Can Homemade Dog Biscuits Be Frozen? (3 Reasons ‘Why’ & 3 Reasons ‘Why Not’)

Just like the smell of homemade biscuits wakes up and brings your family a-running, so do fresh-baked biscuits for dogs. They take a little time to make, of course, so it begs a question. Can homemade dog biscuits be frozen? What are reasons why and why not?

In most cases, your homemade dog biscuits can and should be frozen. You can extend their shelf-life quite dramatically, make larger batches, and it’s a good option even if it’s the only storage option available. If the treat is too moist, the ingredients don’t take well to cold, or they’ve been frozen already then that’s a different case!

Let’s look at each of these reasons with a little more scrutiny so that you’ll have the facts to make the best decision with your biscuits!

Reasons why you should freeze biscuits

When you go to the trouble of making healthy, delicious treats for your furry best friend, you want them to last their longest. As such, there are quite a few reasons why freezing biscuits is a stellar idea. We’ve taken the top 3and listed them for you below, so let’s see if you agree!

Increased shelf life

Putting your homemade dog biscuits in the freezer can make them last for up to 8 months, and this is a pretty solid argument in favor of freezing those treats. Simply putting them in the refrigerator will ensure that most treats will be good for up to 10 days, but when it comes to shelf life, the colder the better!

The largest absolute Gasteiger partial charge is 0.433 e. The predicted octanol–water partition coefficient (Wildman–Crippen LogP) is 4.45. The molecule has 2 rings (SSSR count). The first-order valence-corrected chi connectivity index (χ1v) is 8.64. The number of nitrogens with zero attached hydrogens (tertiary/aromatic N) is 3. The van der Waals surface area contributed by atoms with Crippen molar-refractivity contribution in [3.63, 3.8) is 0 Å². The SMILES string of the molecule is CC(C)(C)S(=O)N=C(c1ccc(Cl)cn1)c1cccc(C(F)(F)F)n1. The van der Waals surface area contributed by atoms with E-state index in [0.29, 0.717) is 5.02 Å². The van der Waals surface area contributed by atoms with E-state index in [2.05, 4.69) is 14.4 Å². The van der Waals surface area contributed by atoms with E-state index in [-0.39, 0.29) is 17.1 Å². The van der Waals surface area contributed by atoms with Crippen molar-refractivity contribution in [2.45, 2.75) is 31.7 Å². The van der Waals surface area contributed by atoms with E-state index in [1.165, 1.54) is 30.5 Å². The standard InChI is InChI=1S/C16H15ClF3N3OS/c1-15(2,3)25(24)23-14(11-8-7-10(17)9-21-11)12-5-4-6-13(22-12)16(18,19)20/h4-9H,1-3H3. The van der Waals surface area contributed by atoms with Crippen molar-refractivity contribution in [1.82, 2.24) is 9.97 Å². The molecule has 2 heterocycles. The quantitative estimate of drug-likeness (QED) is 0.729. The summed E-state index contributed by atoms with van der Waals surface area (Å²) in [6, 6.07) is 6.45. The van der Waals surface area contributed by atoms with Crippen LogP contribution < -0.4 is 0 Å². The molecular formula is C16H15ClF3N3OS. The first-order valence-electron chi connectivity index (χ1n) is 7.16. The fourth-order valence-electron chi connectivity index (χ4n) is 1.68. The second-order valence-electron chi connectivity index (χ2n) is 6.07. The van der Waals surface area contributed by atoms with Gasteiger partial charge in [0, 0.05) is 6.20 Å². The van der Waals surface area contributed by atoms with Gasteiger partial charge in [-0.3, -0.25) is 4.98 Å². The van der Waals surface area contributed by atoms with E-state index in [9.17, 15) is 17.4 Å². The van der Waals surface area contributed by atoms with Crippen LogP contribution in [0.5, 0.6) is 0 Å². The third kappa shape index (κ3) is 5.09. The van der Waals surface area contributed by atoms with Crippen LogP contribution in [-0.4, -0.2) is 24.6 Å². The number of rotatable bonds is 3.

Unless your treats are completely dehydrated and thus will last up to 2 weeks at room temperature, it’s best to go ahead and freeze them. This will ensure that you can take them out as needed for awhile before you have to go ahead and cook up another batch. Speaking of which…

You can make large batches

Freezing extends the shelf life for months, which means that if you have more than one dog and plenty of freezer room, then you can make larger-than-usual batches. This ensures that you are never short of treats when you feel like spoiling your dog or need a little ‘bribery’ option when teaching a new command.

Large batches, in turn, also save you cooking time, so that you aren’t whipping up treats every week, unless you simply enjoy doing that.

Granted, those biscuits are always yummiest fresh out of the oven, but if you have a busy work and social schedule then it sure is convenient to make a bunch, freeze them, and not have to worry about them.

If you have no other options

Freezing is also a must if you need to preserve the treats and don’t have any other options. For instance, if you have a vacuum sealer, this will keep biscuit treats sealed and fresh for 6 to 12 months.

 A dehydrator is also a great option for biscuit treats, since it makes them dry and crispier, but that also lets you make ‘meat treats’ to go with the biscuits and with the dehydrator, they’re good at room temperature for 2 to 3 weeks.